All sorts of nasty things.
As I mentioned before, when I woke up that Monday morning in the Paris suburb, I was quite ill. Aches, pains, fever, sweats: I clearly had the grippe. Since it was before the Swine Flu panic broke, I felt that I just needed to rest, and I did. This severely damaged my sightseeing (although I did some, and now I am thinking too much).
It was quite a bad flu, with lots of pain and inability to turn my head without masses of Aleve, but I powered on through because influenza is a viral infection and as such, I knew that fluids and rest was the answer, not antibiotics which are ineffective against virus infections (and no, I never actually though of getting an antiviral).
By the following Saturday, when we drove back to NRW to get the children, I was feeling much better, with only residual stiffness in my neck, although still clammy and easily tired. But by Tuesday, I was starting to get a cough. As before, it got worse until on Saturday I was in the ER. Unfortunately, those big antibiotic tablets and the inhaler didn't seem to be helping. That is, although after a spasm of coughing, when I felt that I would drown in my inability to breathe, I could actually take a breath after using the inhaler, it didn't really seem to be getting any better. Since I was prescribed a 5 day dose of the antibiotics, I became quite frightened on Wednesday (day 4.5) when I continued having paroxysms of coughing and the crackling in my lungs worsened dramatically. What a great opportunity to use an SAT word: the rales were getting worse and were both coarse and fine.
At the ER on Wednesday, I got the semi-private room and the higher level Dr. She listened to my chest and then diagnosed pneumonia. This was certainly no improvement since Saturday's bronchitis, so she also immediately suggested a lung X-ray and a switch up of antibiotics. When I pointed out, as I had on Saturday, that we were pretty actively attempting to reproduce and that I wasn't comfortable with either an X-ray or an antibiotic that would not be safe if I were indeed procreating, she seemed overwhelmed. After consultation with someone else on staff, she gave me a refill on the inhaler, an extra (free) two days on the ineffective antibiotic and a complete lack of understanding as to what to do. After all, if 5 days of that antibiotic took me from bronchitis to pneumonia, what would an extra two days do?
Skipping over the experience with the a***h*** doctor who blocked me in my spot, and the inability to walk more than 20 paces without breaking out into a cold sweat, I contacted my ob/gyn, who seemed extremely surprised that a competent dr. could not find another course of treatment. She set me up with another internist, whose office I was in today.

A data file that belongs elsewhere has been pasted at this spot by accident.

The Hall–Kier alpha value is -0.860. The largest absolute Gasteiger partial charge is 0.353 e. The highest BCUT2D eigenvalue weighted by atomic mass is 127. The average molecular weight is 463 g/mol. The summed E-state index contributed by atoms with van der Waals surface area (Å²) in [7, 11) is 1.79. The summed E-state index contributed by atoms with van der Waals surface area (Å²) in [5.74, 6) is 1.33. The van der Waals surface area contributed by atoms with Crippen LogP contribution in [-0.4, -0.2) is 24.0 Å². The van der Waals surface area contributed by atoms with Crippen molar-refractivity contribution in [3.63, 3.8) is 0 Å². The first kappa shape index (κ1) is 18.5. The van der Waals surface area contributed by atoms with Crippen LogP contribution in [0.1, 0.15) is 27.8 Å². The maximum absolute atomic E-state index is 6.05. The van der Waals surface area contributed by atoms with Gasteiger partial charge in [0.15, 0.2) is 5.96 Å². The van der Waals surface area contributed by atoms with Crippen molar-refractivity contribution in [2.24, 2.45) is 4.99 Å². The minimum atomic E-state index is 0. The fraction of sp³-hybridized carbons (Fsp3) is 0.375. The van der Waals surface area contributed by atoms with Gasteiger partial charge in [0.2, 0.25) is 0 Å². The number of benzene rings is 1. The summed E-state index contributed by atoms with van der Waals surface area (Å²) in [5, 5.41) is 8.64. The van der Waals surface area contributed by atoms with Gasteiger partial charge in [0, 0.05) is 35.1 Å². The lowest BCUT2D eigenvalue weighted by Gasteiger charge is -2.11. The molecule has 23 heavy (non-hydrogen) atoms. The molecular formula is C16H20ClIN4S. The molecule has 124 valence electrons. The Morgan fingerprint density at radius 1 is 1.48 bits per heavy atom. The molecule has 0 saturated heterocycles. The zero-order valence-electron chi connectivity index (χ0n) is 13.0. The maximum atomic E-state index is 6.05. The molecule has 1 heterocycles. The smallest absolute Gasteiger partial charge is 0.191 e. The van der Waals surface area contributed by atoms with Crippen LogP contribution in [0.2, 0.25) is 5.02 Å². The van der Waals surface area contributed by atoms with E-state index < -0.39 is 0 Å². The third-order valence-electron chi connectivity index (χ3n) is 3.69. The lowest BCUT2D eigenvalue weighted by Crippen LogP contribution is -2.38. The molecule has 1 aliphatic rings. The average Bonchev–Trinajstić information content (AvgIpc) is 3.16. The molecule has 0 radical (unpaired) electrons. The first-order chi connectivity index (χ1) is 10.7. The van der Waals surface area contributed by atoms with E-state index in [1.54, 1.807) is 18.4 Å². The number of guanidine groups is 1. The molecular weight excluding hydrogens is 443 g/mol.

That was also an experience. After I had climbed the staircase to the office, I stood to register, but the receptionist kept calling people in ahead of me. I didn't want to enter the room to sit down because there was a notice asking to stand "behind the line" to allow for patient privacy. After the second person, I said (all this in my painful German, although the husband says it was correct enough when I repeated it)- My husband called to say that I would be in, can I give you my name and sit down, I am too sick to stand. The receptionist said, very loudly and very quickly back at me: Gibber, gabble, whatever. After she stopped, I repeated what I had said and she told me where the waiting room was (in German).
Once I had been sitting for about 15 minutes, recovering my breath, I became concerned that I had not been given any forms to fill out. All medical offices like forms, so I assumed I was being totally ignored. I called the German and told him what was up and then I heard the phone ring and be answered. Apparently (he told me later), the biggest question was why I, a non-German speaker, was there alone, because the Dr. did not speak a word of English. So the German gave her all my information and said he would come if we needed him and then the receptionist came out and talked to me and was absolutely lovely and spoke wonderful English (and she was in her early 60's, while the Dr. was in his 40's). The German says perhaps that is a typical German problem, the knee-jerk meanness while underneath may be a very nice person.
When the Dr. saw me, the receptionist came and translated and I used as much of my terrible German as I could and at the end, we were back in the same place: pneumonia and what to do? So he sent me back to the waiting room and had a conference call with my ob/gyn and came up with a treatment plan that includes codeine at night (yeah!) so that I may possibly stop coughing myself into non-breathing in the evenings. I started the new antibiotic immediately and the game plan is that if I feel any worse I am to contact him immediately and otherwise I am to come back next week.
I'm still feeling pretty awful, but the codeine has helped with the rales and the German is actually feeling a trifle scared (I was offered a few days in hospital and told that may become non-optional if I'm not careful) so he came home early:). I'll be spending the weekend basically in bed, I think.
Whoda thought pneumonia was so dangerous (and painful)? The other times I have had it were quite easy to get over. And this was a definite example of 1. German niche living- these things don't require ob/gyn consults in the US and 2. perhaps a bit of over caution (I am guessing Thalidomide is still remembered here).